We feel so grateful to live here in the Pisgah National Forest. A dear friend told me that I would never really understand this place until I stayed here for a full year, watching the subtle changes in the forest everyday. This time of year really proves that statement true.
As I watch the bulbs begin to push up through the partially frozen earth, as if they are groundhogs, just poking their heads up to see what it’s like above ground, I think, “Yes, it is Spring”. And then comes a big, beautiful snow storm that covers the daffodils with fluffy crystals of white. The whole place turns into a magical snow globe that beckons the song birds from the forest to my feeders. I watch as the yellow finches flock to the bags of thistles hanging from the trees outside my kitchen window. It will all melt soon, no doubt, and the daffodils will make a full recovery. Spring will reappear and, as Mr. Emerson exclaimed, the earth will laugh in flowers once again.
Meanwhile, we shall enjoy the beauty that nature displays everyday. We cherish this opportunity and are so grateful for this forest. We work hard to be good stewards of this place.
One of our biggest challenges arrives this time every year as we fulfill our commitment to keeping the water clean and pure up here. We are at the top of the public watershed and it is important to us all. So, every year we must clip and cut all of the brush that grows beneath our power lines so that the electric company will not spray large amounts of herbicide that decimates the natural flora and fauna and and leaches into our native springs. This is about 1/2 mile of power line easement. This is a lot of clipping and cutting!
This year, as I was sharpening the blades on our loppers and Tom was sharpening the blade on the chainsaw, I had an idea. I needed to “flip the switch” on this attitude of mine. So, I came up with a way to make it fun. I decided to start weaving a fence with all the saplings that we cut. Not only would it provide a great use for the materials, but it would provide a much needed barrier to keep our chickens out of the new garden space at our house.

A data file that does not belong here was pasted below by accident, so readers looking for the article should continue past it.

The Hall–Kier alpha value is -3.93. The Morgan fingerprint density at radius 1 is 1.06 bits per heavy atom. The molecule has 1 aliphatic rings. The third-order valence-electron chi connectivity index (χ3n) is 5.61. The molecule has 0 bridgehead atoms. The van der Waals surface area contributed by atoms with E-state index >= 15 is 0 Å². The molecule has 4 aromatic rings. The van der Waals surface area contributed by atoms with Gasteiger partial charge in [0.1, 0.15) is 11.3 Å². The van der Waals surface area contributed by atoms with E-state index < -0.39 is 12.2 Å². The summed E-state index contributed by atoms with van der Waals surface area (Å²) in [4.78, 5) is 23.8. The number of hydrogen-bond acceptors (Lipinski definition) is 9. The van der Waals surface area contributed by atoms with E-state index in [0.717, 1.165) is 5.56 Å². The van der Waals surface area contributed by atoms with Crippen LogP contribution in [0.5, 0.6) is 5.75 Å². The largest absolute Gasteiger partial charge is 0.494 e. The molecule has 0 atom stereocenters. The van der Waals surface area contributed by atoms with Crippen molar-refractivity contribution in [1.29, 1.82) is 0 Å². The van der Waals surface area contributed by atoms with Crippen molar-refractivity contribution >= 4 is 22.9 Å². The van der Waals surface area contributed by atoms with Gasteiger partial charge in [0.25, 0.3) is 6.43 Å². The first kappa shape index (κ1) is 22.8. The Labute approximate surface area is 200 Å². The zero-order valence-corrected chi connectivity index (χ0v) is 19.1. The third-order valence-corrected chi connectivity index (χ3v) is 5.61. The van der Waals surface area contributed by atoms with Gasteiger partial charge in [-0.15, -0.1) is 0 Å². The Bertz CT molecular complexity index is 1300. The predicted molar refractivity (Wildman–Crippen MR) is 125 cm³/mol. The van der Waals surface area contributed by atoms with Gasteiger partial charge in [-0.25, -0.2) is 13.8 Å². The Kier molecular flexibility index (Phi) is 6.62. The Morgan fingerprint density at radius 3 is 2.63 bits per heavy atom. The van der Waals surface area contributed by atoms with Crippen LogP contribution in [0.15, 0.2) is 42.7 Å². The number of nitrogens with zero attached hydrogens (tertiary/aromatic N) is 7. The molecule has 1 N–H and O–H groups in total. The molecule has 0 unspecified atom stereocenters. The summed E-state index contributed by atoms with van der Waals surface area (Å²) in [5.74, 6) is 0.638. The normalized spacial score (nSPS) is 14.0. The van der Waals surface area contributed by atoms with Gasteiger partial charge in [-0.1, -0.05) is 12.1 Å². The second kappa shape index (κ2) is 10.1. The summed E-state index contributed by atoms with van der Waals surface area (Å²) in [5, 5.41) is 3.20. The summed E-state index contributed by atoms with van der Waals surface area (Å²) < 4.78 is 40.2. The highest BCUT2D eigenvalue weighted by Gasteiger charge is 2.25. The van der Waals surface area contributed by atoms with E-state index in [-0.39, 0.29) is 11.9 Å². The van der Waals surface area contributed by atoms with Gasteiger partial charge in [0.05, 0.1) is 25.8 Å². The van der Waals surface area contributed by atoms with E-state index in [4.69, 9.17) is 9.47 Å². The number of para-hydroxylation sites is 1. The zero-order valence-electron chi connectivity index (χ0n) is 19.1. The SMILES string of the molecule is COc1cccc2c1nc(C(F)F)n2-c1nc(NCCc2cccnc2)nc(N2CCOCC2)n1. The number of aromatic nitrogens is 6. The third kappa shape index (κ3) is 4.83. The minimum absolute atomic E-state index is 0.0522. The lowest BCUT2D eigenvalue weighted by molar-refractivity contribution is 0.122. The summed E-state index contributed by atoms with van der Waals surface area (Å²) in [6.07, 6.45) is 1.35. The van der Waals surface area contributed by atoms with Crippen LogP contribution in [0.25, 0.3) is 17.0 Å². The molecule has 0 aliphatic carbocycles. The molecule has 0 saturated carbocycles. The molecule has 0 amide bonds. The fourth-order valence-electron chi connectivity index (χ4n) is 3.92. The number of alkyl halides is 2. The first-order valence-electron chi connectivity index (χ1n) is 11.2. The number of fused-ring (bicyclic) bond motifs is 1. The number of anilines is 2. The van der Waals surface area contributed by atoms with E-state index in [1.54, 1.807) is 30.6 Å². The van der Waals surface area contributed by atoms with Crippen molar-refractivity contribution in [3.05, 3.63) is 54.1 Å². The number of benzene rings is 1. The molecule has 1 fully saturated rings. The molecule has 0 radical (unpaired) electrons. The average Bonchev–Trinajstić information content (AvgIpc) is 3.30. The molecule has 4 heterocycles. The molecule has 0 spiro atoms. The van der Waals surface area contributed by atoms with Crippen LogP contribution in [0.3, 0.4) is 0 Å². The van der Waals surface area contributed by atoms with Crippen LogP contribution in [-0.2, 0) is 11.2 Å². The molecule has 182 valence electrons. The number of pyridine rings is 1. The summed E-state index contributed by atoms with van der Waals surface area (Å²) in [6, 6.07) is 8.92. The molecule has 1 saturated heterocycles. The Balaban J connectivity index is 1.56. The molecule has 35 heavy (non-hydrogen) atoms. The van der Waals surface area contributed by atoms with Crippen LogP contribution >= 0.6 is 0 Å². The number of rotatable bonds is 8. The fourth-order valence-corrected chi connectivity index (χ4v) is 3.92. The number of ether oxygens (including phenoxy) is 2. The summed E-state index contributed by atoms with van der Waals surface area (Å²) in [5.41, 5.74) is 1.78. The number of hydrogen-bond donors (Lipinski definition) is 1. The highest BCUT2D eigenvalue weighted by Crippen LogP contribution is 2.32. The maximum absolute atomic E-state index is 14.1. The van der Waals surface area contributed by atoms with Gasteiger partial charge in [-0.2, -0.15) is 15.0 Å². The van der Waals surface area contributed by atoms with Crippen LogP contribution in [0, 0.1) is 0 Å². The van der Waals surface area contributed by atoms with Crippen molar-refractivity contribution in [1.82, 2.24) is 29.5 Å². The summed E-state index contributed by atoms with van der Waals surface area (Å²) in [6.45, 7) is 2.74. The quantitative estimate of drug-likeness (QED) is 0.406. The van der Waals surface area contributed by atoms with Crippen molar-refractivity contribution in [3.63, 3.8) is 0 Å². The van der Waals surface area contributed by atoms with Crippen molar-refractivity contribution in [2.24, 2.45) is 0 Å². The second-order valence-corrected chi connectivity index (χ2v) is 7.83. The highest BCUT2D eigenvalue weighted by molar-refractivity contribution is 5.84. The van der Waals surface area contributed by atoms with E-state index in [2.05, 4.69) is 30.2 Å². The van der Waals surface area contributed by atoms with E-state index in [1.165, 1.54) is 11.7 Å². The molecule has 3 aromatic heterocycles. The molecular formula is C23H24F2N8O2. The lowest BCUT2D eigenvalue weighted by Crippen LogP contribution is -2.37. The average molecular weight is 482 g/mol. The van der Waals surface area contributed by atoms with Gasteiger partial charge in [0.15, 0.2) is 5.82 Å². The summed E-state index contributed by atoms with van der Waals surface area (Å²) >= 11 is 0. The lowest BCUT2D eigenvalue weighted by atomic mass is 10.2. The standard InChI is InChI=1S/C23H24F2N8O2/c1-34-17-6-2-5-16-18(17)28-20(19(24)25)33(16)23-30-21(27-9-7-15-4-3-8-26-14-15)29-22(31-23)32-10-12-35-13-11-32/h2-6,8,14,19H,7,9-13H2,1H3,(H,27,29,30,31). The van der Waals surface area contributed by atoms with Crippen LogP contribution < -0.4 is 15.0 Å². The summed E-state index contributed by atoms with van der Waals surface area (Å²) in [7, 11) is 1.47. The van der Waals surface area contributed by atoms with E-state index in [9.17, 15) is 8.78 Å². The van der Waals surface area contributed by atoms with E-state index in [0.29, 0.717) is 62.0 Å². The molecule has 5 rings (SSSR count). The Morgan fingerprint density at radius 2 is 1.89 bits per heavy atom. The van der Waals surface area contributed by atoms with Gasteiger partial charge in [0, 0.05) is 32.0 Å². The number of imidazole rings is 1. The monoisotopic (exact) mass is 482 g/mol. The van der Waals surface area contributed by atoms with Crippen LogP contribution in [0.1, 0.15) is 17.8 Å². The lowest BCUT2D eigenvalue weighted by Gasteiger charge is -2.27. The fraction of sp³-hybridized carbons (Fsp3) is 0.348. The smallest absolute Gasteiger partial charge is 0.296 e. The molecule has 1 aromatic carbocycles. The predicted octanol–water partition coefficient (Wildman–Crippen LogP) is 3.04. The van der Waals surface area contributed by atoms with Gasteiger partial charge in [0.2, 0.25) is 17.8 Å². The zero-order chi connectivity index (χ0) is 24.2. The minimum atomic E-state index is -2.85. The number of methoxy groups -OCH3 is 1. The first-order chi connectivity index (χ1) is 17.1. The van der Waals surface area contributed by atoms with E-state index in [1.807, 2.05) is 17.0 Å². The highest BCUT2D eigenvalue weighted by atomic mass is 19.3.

I started researching ways to build a fence and discovered an old technique called wattling. It turns out this is a practice that has been around for centuries. It is a great way to use up all this wood we are cutting. And, because it is now an art project, it became FUN! Yes, fun!
Now, I am excited to head out with my loppers to see what I can find to weave into my fence. There are different colored saplings that grow here. Some are red, bright green and even purple. And, we have an endless supply of grapevines that grow in the forest and kill the trees. This gives us the ability to begin to sculpt with vines. Tom came out of the forest with a 75 ft grape vine! Wow! I had a lot of material to work with for days. And the trees seem to say, “ahhhhhhhh” when you release them from all of that constriction. It’s quite rewarding.
So,the weaving has turned to hearts, as so many things do up here. I invite my friends to come and join me. I am envisioning hearts made by all my friends. Even the birds joined in and wove a heart shaped nest into this old wreath hanging on our shed. And the hearts are growing as you can see in the photos. But the chickens?
Well, they are laughing, of course.